Within the Office of Public Defender are seven statewide divisions: Forensics; Forensics Mental Health; Immigration; Juvenile Protection; Major Crimes and Complex Litigation; Post-Conviction Defenders; and Social Work. In addition, the Public Defender oversees three divisions concerned with Information Technology; Recruitment and Hiring; and Training.

Begun in April 2021, the Decarceration Initiative seeks to reduce the number of people in prison. The Initiative provides representation to those persons eligible for sentence reduction under the Juvenile Restoration Act (Chapter 61, Acts of 2021). Under that law, minors who were sentenced as adults may ask a judge to consider reducing their sentence after they have served twenty years in prison.

Diversity, Equity and Inclusion works to recruit diverse talent, invest in professional development, increase cultural awareness, and promote a safe environment for all.

1 South Calvert Plaza, Suite 1210
200 East Baltimore St., Baltimore, MD 21202

The Major Crimes and Complex Litigation Division began as the Death Penalty Defense Unit in 1988, and was renamed the Capital Defense Division in 1989. The Division reformed as the Aggravated Homicide Division on July 1, 2009 [In 2013, the death penalty was repealed in Maryland (Chapter 156, Acts of 2013)]. Formerly under District Operations, the Division was placed directly under the Public Defender in 2015. In January 2016, it received its present name.

Statewide, the Division provides direct representation in homicide cases for which indigent defendants face life imprisonment or life, without the possibility of parole. In complex homicide litigation, the Division also assists public and private attorneys representing these defendants in Maryland courts. This assistance includes case review, litigation assistance, and expert preparation.

The Office of Public Defender does not represent clients in federal court.

[photo, 217 East Redwood St., Baltimore, Maryland] POST-CONVICTION DEFENDERS DIVISION
217 East Redwood St., Baltimore, MD 21202

The Post-Conviction Defenders Division, originated in 1975 as the Inmate Services Division, and reformed as the Collateral Review Division in 1993. The Division received its present name on September 1, 2015.

The Division offers legal assistance to qualified clients who are serving a sentence of incarceration or are on parole or probation for the conviction. The Division provides representation in a wide range of collateral post-trial proceedings, including post-conviction applications, motions to reopen, parole revocation, habeas corpus proceedings (including extradition), interstate and intrastate detainers, and requests for credit for time spent in prison prior to trial and sentencing.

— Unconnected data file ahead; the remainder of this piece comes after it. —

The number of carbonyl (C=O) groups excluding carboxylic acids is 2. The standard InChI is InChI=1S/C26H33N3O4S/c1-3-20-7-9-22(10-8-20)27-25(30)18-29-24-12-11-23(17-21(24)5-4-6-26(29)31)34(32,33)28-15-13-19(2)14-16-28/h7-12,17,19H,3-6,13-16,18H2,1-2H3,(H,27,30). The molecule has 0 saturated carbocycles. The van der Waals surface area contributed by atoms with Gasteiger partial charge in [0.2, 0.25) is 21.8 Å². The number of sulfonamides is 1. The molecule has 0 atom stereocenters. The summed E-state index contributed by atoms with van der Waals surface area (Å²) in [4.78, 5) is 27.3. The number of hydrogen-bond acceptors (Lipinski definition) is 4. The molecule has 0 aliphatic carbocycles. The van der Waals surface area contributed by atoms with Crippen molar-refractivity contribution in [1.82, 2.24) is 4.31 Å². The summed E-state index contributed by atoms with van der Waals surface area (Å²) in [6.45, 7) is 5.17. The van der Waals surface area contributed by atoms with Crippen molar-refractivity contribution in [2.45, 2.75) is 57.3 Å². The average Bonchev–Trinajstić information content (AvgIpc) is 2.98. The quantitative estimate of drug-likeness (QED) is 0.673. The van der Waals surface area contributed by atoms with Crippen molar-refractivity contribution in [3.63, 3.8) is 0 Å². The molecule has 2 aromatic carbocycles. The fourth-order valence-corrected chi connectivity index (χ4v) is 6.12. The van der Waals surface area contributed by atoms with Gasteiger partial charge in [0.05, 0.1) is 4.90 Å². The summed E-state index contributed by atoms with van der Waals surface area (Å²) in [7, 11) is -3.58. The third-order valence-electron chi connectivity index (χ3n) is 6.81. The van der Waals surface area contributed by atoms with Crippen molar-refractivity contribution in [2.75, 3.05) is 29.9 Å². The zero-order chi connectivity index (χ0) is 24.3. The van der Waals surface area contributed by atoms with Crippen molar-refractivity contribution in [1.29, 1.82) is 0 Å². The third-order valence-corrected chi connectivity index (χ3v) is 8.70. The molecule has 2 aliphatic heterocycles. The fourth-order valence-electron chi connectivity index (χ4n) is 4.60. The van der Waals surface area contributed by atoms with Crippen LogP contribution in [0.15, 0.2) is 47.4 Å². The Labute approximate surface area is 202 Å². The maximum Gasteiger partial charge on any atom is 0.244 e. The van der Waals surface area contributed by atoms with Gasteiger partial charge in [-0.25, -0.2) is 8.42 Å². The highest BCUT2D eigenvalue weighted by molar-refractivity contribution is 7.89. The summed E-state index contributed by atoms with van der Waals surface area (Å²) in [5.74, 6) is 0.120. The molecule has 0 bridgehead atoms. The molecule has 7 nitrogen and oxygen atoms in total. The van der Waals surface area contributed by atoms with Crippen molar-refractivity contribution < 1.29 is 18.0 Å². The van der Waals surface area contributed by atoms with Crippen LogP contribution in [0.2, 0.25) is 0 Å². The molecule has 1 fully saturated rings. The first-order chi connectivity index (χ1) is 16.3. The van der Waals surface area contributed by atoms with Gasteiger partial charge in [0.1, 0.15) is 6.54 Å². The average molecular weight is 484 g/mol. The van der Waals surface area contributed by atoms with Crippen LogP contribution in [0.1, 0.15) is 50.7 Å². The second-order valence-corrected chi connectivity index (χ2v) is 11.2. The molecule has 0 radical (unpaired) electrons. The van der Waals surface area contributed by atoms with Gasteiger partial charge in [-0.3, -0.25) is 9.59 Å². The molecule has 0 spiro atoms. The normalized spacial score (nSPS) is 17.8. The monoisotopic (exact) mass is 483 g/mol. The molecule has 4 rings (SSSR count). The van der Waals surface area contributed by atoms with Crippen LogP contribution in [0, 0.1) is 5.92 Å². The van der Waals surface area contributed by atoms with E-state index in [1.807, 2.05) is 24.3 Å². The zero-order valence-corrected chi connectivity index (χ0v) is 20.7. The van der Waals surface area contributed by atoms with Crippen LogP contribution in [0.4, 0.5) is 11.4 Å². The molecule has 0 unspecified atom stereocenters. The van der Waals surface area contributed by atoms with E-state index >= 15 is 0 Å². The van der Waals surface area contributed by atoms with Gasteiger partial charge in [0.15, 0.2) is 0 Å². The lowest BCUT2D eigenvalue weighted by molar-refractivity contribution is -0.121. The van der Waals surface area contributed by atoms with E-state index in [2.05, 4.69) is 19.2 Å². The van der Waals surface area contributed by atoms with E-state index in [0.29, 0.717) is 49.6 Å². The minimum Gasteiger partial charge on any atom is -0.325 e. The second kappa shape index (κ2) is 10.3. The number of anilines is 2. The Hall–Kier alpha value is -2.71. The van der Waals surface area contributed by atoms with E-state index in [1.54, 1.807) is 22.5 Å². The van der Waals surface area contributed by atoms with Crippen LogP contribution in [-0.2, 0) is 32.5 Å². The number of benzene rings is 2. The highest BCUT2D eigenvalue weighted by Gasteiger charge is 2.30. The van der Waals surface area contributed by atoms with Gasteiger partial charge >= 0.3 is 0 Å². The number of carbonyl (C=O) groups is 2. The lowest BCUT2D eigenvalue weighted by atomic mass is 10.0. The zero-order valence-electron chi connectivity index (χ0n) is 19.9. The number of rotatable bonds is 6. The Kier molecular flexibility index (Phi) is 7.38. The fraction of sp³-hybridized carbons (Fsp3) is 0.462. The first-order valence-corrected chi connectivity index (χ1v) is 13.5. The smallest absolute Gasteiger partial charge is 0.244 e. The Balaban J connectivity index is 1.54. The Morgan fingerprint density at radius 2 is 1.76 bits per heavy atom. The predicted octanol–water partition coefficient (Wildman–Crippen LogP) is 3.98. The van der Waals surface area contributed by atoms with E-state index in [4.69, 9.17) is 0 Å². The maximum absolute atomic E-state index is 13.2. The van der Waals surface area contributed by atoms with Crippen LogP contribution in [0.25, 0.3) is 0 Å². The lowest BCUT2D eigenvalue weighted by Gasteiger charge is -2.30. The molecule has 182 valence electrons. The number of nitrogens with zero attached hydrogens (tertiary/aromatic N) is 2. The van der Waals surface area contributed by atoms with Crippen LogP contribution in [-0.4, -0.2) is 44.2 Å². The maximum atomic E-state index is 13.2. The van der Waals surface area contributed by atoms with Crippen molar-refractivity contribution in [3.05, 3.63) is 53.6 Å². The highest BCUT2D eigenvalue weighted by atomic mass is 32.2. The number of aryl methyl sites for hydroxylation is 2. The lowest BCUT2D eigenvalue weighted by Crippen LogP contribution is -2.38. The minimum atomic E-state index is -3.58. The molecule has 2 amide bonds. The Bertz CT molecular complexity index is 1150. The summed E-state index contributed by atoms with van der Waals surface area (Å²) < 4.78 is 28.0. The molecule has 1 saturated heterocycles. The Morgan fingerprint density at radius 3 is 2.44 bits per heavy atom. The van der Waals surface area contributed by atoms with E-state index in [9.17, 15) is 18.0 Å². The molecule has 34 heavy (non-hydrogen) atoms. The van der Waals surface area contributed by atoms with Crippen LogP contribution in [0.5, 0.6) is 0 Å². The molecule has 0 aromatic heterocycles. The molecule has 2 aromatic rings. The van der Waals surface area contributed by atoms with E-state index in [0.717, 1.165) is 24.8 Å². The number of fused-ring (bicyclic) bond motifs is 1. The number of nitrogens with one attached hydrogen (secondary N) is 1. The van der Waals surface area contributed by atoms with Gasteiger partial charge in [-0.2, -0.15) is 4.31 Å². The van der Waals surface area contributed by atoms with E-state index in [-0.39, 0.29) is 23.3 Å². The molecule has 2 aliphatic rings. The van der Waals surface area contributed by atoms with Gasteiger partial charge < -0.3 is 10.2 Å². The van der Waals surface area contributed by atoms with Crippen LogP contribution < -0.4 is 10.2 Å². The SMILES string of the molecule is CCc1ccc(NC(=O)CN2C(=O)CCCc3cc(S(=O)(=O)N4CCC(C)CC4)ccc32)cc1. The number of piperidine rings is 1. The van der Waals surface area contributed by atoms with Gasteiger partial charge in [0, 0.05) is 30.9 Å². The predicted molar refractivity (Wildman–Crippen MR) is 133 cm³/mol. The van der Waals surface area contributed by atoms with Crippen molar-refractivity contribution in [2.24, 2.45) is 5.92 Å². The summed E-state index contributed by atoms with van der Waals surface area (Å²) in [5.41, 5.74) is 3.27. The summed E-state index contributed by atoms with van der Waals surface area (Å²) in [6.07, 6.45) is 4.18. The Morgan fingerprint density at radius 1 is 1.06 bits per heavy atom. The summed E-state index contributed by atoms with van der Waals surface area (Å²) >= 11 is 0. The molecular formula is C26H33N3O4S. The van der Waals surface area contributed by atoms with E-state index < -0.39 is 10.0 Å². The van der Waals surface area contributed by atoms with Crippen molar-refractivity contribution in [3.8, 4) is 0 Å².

217 East Redwood St., Baltimore, Maryland, August 2015. Photo by Diane F. Evartt.

Informally and without recourse to litigation, the Division also helps resolve inmate complaints and personal problems that arise during imprisonment. Referrals are made to the Prisoners Assistance Project, and the Inmate Grievance Office of the Department of Public Safety and Correctional Services.

Formerly located at 300 West Preston St., Baltimore, the Division moved to its present address in August 2015.

The Resource Development Policy and Public Affairs Division began as the Policy and Development Division, but changed its name in November 2022.

In order to provide meaningful outcomes for its clients, the Division identifies and addresses injustice in policy and systems that affect people who enter the justice system through court proceedings and advocacy. The Division works to secure accurate fact-findings and forensics; proportional punishment; public health issue decriminalization; realistic re-entry opportunities; reasonable charges; treatment access; and unbiased policing and arrests practices.

The Training Division prepares lawyers and staff for the responsibility of representing a person accused of a crime, as well as for the challenges of the work's caseload. The Division develops and oversees all training curricula, and manages the agency's Continuing Legal Education Program. Moreover, twice a year, it offers Gideon's Promise training, which seeks to provide equal justice for marginalized communities.


The Litigation Support Divisions are specialized divisions that directly support the Office's attorneys with their clients and their cases. These divisions include Forensics, Forensic Mental Health, Immigration, Juvenile Protection, and Social Work. The Divisions are further aided by the Innocence Project.